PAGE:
A new phenomenon, however, occurred after this publication, which was too striking not to excite a peculiar attention in our ingenious naturalist, and not to engage him in a new work. We allude to the great eruption of Mount Vesuvius, on the 8th of August, 1779, and to the “Supplement” to the “Campi Phiegraei,” to which it gave rise. As was his custom, Mr. Hamilton had communicated a description of that wonderful event to the royal society, which was printed in the first part of the Philosophical Transactions for the year 1780. He afterwards, however, as he had done with his former ones, collected these observations, and formed of them a regular work. In the year of the great eruption, he published in Naples, a fine edition of the above-mentioned book, beautifully illustrated by coloured prints, from the drawings of the same artist, Peter Fabris; the drawings and illuminations being likewise copied from nature, under his own inspection.

In the science of antiquities, so early as 1765, he had promoted the publication of the magnificent and elegant ttrork, “Antiquites Etrusques, Grecques,etRomaines, tire*es du Cabinet de Mr. Hamilton;” a fine collection of designs from Etruscan, Greek, and Roman vases, which was received with the greatest satisfaction by the lovers of antiquity and the arts. The design of this work was professedly the advancement of the arts. It was intended to shew on what system the ancients gave their vases that elegance so generally acknowledged and admired, and how they were able to assign the exact measures of their proportion; and to establish certain principles for the artist who would perform something in the same way. It was, in short, a most valuable present to the learned and to artists, and above all to manufacturers of earthen ware and china, and of vase | in silver, glass, &c. who found here an infinite variety of beautiful models, most of which had been until then unknown; and indeed it may be observed, that since that period our articles of the above description are universally formed with more beauty, taste, and elegance; qualities in which we as yet remain unequalled by any other country.

We are informed in the abbe Winkelman’s Letters, that the above-mentioned work was intended to be comprised in four large folio volumes. Of these, the two former only appeared at the stated time. The two latter volumes (as we are informed by a note in the last edition of the Letters of Winkelnian) were published in Naples in 1775; but the writer of this article has never been able to procure a sight of them, or even to gain the least information on the subject. The two former volumes were reduced to a smaller size, and republished at Paris, by Mr. David, in 1787, in five 8vo volumes. The adventurer D‘Hancarville, editor of the work, as we are told by Winkelman, expected, by that publication, to acquire a fortune of twenty thousand pounds. It is not probable that he ever realized this expectation, but we know from D’Hancarville himself, that Mr. Hamilton allowed him to reap the emolument which might arise from the work. Of the particulars of which, he himself says, that “long since Mr. Hamilton had taken pleasure in collecting those precious monuments, and had afterwards trusted them to him for publication, requiring only some elegance in the execution; and the condition, that the work should appear under the auspices of his Britannic majesty.” “It answers no purpose to have of the ancient vases that general and vague idea which is given of them by the books of Caylus, or Montfaucon. There are few antiquaries and scholars who have not entertained a wish to see such a collection executed with care and precision. They can now compare the present with that of cardinal Gualtieri, reported by Montfaucon, and with all the others which have hitherto appeared. Mr. Hamilton, justly apprehensive that the vases, already destined for England, might be damaged in their way, has resolved to have them engraved at Naples.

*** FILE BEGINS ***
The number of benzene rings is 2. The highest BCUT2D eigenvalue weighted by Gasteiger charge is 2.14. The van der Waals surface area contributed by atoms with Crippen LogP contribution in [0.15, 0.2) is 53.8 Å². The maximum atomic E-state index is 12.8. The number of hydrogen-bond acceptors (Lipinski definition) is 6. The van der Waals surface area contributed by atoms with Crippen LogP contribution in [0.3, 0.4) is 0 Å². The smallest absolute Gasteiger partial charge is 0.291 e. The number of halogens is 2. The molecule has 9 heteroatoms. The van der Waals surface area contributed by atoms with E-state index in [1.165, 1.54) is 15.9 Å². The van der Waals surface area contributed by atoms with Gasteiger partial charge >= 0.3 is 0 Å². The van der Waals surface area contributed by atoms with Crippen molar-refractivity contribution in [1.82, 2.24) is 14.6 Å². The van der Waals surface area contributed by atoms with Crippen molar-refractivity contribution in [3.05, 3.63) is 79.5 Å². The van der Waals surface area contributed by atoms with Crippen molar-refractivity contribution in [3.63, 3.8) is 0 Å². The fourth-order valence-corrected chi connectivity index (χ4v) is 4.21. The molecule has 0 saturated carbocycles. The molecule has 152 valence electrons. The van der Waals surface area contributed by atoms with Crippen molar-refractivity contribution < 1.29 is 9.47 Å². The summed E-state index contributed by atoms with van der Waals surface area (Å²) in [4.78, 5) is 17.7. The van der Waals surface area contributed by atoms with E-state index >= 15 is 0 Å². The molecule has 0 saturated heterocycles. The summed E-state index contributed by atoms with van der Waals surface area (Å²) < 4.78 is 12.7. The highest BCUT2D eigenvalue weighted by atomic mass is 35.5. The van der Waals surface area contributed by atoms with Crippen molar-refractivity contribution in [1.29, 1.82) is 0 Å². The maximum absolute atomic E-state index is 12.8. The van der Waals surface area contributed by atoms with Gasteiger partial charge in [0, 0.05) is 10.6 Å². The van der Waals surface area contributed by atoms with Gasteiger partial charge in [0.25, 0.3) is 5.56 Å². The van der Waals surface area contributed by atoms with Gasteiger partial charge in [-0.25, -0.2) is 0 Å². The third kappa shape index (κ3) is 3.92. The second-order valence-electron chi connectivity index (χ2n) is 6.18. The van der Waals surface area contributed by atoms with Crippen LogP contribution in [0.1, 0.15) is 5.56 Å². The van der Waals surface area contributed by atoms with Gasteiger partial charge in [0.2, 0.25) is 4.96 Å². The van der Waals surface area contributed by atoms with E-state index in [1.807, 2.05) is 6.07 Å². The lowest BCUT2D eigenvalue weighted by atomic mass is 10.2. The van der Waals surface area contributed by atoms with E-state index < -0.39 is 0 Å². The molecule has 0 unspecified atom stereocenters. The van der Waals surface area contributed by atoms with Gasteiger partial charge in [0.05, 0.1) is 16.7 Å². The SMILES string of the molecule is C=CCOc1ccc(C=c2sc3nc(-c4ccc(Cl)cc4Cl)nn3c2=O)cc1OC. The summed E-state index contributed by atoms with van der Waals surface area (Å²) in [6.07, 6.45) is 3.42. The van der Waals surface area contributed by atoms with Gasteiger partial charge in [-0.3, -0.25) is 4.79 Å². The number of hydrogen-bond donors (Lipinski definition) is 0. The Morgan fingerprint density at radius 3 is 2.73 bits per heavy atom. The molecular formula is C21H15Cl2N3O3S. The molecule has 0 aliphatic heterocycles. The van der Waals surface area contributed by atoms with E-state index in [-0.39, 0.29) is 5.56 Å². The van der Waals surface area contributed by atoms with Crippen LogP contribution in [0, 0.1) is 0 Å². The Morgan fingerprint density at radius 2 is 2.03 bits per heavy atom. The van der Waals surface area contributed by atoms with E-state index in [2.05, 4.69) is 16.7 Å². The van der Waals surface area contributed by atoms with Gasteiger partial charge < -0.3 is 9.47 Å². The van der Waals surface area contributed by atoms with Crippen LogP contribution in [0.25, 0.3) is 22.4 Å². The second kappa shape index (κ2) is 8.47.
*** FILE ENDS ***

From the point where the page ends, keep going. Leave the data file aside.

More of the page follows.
Part of the vases which gave rise to D’Hancarville’s work, is that precious collection which is now seen in one of the rooms of the British Museum, and which formerly belonged to the senatorial house of Porcinari, in Naples. Mr. Hamilton purchased it from the proprietors in. 1765, | and it still is a matter of surprise with the greatest of our artists, that it was ever suffered to go out of its native land. In Naples, however, it never occasioned any surprise; as it is there known, that full rive years before the purchase, the same valuable property, through the means of the famous Theatin lather Paciaudi, had been offered to the count of Caylus; and, in fact, the best-informed Neapolitans were fully convinced that it was much better that such precious monuments should be in the power of some active nation, in which they might be put to the best use, than to remain in their own country, where they would have been forever useless. About the same time (in 1767), the British Museum received from Mr. Hamilton two other valuable presents: 1st. A complete collection of every sort of matter produced by Mount Vesuvius, by which he thought it might be proved that “many variegated marbles and many precious stones are the produce of volcanos, and that there have been volcanos in many parts of the world, where at present there are no traces of them visible.” 2. Two very scarce and interesting books, respecting the formation of the celebrated new mountain at Pozzuolt, published at Naples, a few months after the event, in 1538: the one written by Marc Antony delli Falconi; and the other by Peter James di Toledo.